Soapsuds ecofriendly wash

Soapsuds of ecofriendly wash

12:02 PM, 10th November 2016
Bathing soaps have forever come with unique scents, textures, colours and shapes to provide sensory experience to the customers.
Bathing soaps have forever come with unique scents, textures, colours and shapes to provide sensory experience to the customers.

Soaps that protect from UV rays. Soaps with pearl essence to make skin fairer. Handwash that kills germs and bacteria in just 10 seconds. Handwash that protects from 100 illness causing germs. Detergents that is soft on your clothes but harsh on dirt and stain. Detergents that can make white whiter.

With a new ‘better than ever’ product launched every quarter, customers are bombarded everyday with new choices in soaps and detergent market.

By Debarati Das

The soap and detergent manufacturers globally had witnessed declining volumes over the past few years and the industry only began to see the numbers growing from 2015 onwards after the industry shifted its focus towards new innovation and improved functionalities in these FMCG products.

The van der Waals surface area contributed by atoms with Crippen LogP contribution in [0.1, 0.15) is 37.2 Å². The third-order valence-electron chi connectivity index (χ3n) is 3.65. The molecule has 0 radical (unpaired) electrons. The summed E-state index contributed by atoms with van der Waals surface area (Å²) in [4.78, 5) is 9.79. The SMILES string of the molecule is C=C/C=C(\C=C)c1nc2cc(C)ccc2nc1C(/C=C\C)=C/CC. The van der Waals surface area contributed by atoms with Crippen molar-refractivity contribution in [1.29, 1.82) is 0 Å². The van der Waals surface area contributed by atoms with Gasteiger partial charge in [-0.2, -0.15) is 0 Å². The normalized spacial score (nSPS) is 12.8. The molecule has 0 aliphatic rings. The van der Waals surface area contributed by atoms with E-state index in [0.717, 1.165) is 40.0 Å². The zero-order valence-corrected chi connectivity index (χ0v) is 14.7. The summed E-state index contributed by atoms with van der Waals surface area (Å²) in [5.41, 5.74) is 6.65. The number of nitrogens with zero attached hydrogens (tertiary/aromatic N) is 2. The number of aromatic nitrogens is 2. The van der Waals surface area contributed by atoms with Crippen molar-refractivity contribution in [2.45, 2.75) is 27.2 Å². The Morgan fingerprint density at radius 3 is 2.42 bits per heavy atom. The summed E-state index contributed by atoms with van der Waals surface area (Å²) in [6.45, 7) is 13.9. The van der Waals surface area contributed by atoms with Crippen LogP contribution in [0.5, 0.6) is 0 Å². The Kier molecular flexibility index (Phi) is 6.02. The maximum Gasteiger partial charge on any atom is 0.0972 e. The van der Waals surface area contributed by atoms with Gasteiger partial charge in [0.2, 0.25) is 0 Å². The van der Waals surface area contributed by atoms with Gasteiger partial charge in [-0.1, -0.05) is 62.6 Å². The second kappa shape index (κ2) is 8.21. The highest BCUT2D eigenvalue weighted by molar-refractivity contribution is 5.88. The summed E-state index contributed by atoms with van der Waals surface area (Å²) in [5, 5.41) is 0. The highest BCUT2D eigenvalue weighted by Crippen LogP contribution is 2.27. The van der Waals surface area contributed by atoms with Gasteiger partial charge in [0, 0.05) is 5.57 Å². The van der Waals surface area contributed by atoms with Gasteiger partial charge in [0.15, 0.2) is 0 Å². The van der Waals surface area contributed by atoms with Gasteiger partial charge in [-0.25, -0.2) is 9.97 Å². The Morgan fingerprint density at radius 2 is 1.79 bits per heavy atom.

The developing and the emerging markets are also showing slower growth and globally, the market is only expected to show a 3 percent growth. Amidst various companies trimming down their less popular products, the industry is vigorously focusing on expanding its portfolio to meet the changing demands of customers. P&G, which holds the leading market share in laundry detergent, witnessed its fabric-care and home-care segment’s earnings rise by only 4 percent year-on-year in fiscal first quarter of 2016 even after introducing an improved product mix.